Title: Advances in spectroscopic methods for biological crystals. 1. Fluorescence lifetime measurements
Authors: Royant, Antoine
Carpentier, Philippe
Ohana, Jeremy
McGeehan, John
Paetzold, Bernhard
Noirclerc-Savoye, Marjolaine
Vernede, Xavier
Adam, Virgile
Bourgeois, Dominique # ×
Issue Date: Dec-2007
Publisher: Blackwell Publishing on behalf of the International Union of Crystallography
Series Title: Journal of Applied Crystallography vol:40 pages:1105-1112
Abstract: Synchrotrons are now producing thousands of macromolecular structures each year. The need for complementary techniques available on site has progressively emerged, either to assess the relevance of the structure of a protein or to monitor changes that may occur during X-ray diffraction data collection. Microspectrophotometers in the UV-visible absorbance or fluorescence mode have evolved over the past few decades to become the instruments of choice to perform such tests. Described here are recent improvements to the microspectrophotometer of the so-called Cryobench laboratory located at the European Synchrotron Radiation Facility, Grenoble, France. Optical and mechanical properties have been enhanced so as to record better spectra on smaller samples. A device has been implemented to measure the signal decay of fluorescent samples, either in the crystalline or in the solution state. Recording of the fluorescence lifetime in addition to the steady-state fluorescence emission spectrum allows precise monitoring of the fluorescent sample under study. The device consists of an adaptation of a commercially available time-correlated single-photon-counting (TCSPC) system. A method to record and analyze series of TCSPC histograms, e. g. collected as a function of temperature, is described. To validate the instruments, fluorescence lifetimes of fluorescent small molecules or proteins in the crystalline or solution state, at room and cryo temperatures, have been measured. Lifetimes of a number of fluorescent proteins of the GFP family were generally found to be shorter in crystals than in solution, and slightly longer at cryo temperatures than at ambient temperature. The possibility of performing fluorescence lifetime measurements on crystals at synchrotron facilities widens the variety of spectroscopic techniques complementing X-ray diffraction on macromolecular crystallography beamlines.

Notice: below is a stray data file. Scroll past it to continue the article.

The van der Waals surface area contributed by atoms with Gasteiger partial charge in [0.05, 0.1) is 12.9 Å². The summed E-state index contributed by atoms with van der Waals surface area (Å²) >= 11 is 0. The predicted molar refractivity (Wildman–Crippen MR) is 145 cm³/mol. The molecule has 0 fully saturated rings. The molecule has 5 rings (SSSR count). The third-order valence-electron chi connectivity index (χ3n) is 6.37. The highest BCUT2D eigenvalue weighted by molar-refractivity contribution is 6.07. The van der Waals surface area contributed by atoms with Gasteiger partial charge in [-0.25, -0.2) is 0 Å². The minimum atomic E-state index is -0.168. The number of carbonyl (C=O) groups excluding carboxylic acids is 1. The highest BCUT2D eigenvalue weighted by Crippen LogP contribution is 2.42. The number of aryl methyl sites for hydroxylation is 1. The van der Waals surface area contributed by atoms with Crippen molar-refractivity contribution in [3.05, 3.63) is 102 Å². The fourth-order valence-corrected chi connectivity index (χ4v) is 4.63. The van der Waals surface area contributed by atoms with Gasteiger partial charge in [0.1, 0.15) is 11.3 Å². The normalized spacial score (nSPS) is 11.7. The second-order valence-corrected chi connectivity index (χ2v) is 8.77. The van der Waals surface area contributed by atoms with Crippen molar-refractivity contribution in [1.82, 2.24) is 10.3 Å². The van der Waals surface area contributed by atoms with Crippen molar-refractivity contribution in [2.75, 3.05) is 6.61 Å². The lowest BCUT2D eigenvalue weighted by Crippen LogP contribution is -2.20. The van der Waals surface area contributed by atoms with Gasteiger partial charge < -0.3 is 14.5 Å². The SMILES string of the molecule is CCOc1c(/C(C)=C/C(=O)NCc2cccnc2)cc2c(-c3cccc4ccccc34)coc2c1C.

ISSN: 0021-8898
Publication status: published
KU Leuven publication type: IT
Appears in Collections:Molecular Imaging and Photonics
× corresponding author
# (joint) last author

Files in This Item:
File Description Status SizeFormat
2002_J.App.Crys..pdfJAppCrys_2007 Published 578KbAdobe PDFView/Open


All items in Lirias are protected by copyright, with all rights reserved.

© Web of science